Social media and the occasional need to unplug

I unplugged last week, went north with my wife to our cabin in the woods near Parry Sound.  We brought our two nieces with us for a week of peace in the pure air and sunshine of cottage country, accompanied by the call of loons during the day and wolves at night howling at the crescent moon.  Without electricity, life completely slows to the pace of a moment. It’s de rigueur to say we should “live in the moment” but as we all know, it’s not as easy as it sounds.  Being away though at a place where electricity is sparingly used for lights (because I installed only a small solar power system) and water is collected as it falls from the sky, a person can’t help but be mindful of how he goes about living the day.  It’s very therapeutic.  Too bad our decision-makers can’t bring themselves to completely unplug and go away for awhile.  It makes you wonder that if they did, whether we would still have the real and manufactured crises we have.

It’s only slightly related but I read an article in today’s Wall Street Journal called, Social networks can’t replace socializing, in which the author, Jonah Lehrer, argues that we should treat skeptically the notion that social networks can effectively imitate face to face conversations.  I agree. I’m a fairly active user of social media but I don’t ever consider it as enjoyable as having conversation with friends over dinner, for example.  There’s no way technology can master or adequately represent the nuances of human facial expression or voice intonation, let alone the shared experience of consuming food and wine.  Mr. Lehrer goes on to cite other predictions of the past where communication technology was inevitably going to make obsolete the need for face to face communication.  The predictions seem absurd now and so will the latest one that Facebook and Google + will eventually replace the need for people to physically meet.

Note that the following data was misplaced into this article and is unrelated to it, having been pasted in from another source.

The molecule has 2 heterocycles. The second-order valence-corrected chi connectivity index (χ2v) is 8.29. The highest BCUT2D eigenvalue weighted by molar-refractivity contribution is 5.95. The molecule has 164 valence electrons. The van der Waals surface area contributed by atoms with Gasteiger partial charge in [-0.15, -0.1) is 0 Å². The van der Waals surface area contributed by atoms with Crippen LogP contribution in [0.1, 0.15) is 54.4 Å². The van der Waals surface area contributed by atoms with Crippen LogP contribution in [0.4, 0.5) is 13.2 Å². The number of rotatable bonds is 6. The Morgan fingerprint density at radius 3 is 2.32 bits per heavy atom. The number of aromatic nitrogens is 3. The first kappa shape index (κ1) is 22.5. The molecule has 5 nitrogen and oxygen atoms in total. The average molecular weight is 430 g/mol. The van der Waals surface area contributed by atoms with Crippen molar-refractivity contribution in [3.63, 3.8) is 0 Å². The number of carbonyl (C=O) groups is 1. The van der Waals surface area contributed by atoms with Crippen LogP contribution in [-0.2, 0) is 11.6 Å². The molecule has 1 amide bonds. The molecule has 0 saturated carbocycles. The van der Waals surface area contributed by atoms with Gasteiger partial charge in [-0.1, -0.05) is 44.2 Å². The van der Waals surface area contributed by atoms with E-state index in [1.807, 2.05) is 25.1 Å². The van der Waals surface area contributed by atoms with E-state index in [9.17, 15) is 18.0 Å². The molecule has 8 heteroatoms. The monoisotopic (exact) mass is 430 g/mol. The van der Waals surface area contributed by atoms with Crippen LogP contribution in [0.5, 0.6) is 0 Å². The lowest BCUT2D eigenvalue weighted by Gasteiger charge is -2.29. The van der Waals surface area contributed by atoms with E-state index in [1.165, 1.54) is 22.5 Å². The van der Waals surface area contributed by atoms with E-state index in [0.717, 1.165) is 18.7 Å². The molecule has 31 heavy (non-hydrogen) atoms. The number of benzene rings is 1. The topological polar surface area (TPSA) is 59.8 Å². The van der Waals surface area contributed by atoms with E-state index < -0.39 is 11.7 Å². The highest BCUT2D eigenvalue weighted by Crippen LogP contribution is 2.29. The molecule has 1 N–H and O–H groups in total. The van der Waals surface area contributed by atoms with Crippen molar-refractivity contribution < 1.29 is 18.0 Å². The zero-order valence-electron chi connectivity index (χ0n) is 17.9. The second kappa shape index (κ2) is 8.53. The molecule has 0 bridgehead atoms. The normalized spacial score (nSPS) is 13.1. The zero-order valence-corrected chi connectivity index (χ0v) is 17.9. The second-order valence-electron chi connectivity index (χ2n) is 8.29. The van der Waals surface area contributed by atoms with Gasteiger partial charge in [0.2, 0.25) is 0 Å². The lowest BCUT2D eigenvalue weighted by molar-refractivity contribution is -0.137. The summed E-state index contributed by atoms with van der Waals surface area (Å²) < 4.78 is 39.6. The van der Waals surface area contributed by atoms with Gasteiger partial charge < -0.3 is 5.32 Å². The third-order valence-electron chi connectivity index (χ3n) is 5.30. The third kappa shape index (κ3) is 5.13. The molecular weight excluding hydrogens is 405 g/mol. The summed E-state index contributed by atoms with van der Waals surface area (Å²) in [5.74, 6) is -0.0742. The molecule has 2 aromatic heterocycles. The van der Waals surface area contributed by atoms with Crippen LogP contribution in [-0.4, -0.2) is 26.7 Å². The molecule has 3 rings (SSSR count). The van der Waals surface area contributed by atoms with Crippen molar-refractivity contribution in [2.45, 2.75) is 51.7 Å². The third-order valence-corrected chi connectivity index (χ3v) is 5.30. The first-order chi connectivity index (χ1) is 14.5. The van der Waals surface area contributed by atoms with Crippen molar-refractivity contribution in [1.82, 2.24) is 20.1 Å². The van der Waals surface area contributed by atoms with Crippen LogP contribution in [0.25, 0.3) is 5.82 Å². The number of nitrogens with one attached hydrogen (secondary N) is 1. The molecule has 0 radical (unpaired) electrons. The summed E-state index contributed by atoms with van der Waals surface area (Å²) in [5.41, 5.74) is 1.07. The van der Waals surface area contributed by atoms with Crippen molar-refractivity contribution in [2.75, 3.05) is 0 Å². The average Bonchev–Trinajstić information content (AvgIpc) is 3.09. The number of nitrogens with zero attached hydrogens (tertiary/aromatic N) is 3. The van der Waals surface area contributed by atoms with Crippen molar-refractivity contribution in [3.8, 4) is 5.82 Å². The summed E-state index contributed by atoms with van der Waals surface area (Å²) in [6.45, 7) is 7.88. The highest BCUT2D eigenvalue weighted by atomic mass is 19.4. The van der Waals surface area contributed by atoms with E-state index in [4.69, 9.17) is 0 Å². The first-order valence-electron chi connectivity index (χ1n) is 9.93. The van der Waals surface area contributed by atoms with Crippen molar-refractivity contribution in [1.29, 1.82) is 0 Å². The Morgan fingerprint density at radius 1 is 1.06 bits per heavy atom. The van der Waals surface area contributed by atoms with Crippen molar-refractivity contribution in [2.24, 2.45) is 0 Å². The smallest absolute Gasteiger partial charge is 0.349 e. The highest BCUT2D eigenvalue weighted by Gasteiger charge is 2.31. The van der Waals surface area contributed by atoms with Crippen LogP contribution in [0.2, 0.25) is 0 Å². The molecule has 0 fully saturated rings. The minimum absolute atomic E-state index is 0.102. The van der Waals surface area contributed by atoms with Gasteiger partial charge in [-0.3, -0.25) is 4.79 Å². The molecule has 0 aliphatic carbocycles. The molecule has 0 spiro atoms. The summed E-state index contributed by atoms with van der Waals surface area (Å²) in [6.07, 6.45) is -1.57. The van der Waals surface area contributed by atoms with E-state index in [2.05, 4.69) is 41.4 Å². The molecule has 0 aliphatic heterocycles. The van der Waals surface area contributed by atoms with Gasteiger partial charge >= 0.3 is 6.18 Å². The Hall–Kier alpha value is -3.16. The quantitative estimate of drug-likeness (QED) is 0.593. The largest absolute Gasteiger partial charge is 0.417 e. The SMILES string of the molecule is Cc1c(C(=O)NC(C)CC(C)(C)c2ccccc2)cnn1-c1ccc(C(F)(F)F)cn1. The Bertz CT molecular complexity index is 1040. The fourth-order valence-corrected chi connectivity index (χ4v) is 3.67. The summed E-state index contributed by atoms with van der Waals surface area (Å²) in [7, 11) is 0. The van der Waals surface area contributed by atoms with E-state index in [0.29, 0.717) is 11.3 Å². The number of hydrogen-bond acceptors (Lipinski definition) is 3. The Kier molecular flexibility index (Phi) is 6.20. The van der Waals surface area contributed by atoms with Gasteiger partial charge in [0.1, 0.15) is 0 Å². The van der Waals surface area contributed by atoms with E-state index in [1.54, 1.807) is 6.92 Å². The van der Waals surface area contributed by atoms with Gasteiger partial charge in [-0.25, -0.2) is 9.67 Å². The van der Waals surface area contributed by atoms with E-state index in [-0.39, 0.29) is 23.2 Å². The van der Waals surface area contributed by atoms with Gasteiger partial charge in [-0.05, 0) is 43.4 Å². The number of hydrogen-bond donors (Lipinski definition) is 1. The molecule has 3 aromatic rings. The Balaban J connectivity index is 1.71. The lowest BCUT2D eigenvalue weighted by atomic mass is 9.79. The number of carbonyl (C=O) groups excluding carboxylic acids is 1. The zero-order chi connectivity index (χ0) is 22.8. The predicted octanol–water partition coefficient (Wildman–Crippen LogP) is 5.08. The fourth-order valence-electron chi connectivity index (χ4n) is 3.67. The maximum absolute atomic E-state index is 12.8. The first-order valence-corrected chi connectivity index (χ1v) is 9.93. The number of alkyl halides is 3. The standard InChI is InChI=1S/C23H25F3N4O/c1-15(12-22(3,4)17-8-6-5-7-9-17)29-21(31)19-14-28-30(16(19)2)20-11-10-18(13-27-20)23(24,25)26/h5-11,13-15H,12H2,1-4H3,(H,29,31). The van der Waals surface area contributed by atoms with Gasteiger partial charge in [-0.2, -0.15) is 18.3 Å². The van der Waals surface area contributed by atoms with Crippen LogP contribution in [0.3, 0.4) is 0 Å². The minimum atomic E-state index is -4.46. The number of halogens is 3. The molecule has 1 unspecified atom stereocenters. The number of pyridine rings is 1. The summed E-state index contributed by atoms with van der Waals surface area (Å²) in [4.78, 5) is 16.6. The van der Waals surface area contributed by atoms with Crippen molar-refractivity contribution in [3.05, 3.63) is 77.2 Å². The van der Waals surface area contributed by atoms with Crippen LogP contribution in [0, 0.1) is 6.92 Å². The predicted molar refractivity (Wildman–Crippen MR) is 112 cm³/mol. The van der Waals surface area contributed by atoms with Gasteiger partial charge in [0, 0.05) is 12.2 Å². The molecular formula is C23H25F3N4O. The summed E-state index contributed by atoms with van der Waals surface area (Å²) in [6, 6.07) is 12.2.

Why are these ideas related?  Because, in the end, humans need to unplug at times, whether it’s by removing themselves to a remote cabin in the woods or by calling friends over for beer and BBQ ribs on the back deck.  There’s no way social media can replicate these things and as Jonah Lehrer says, “…  the winner of the social network wars won’t be the network that feels the most realistic. Instead of being a substitute for old-fashioned socializing, this network will focus on becoming a better supplement, amplifying the advantages of talking in person.”

About Peter Armaly
I get jazzed by automation, big data, and blockchain tech. Business, technology, and fitness are things I understand. Scotch, wine, food, and fiction are things I appreciate.

2 Responses to Social media and the occasional need to unplug

  1. Karen Walker says:

    HI Peter,
    I borrowed a phrase from a friend – “be where your feet are” – as a reminder to get back in the moment.
    Glad to see that you are being well!
    p.s. We have loons on the lake in VT too! Magical.

  2. Peter Armaly says:

    Hi Karen, It’s nice to hear from you. I like that saying and will “re-borrow” your friend’s phrase.

    Yes, things are going very well. The lake helps a lot. It would be nice to get back to Vermont some day…. beautiful place.


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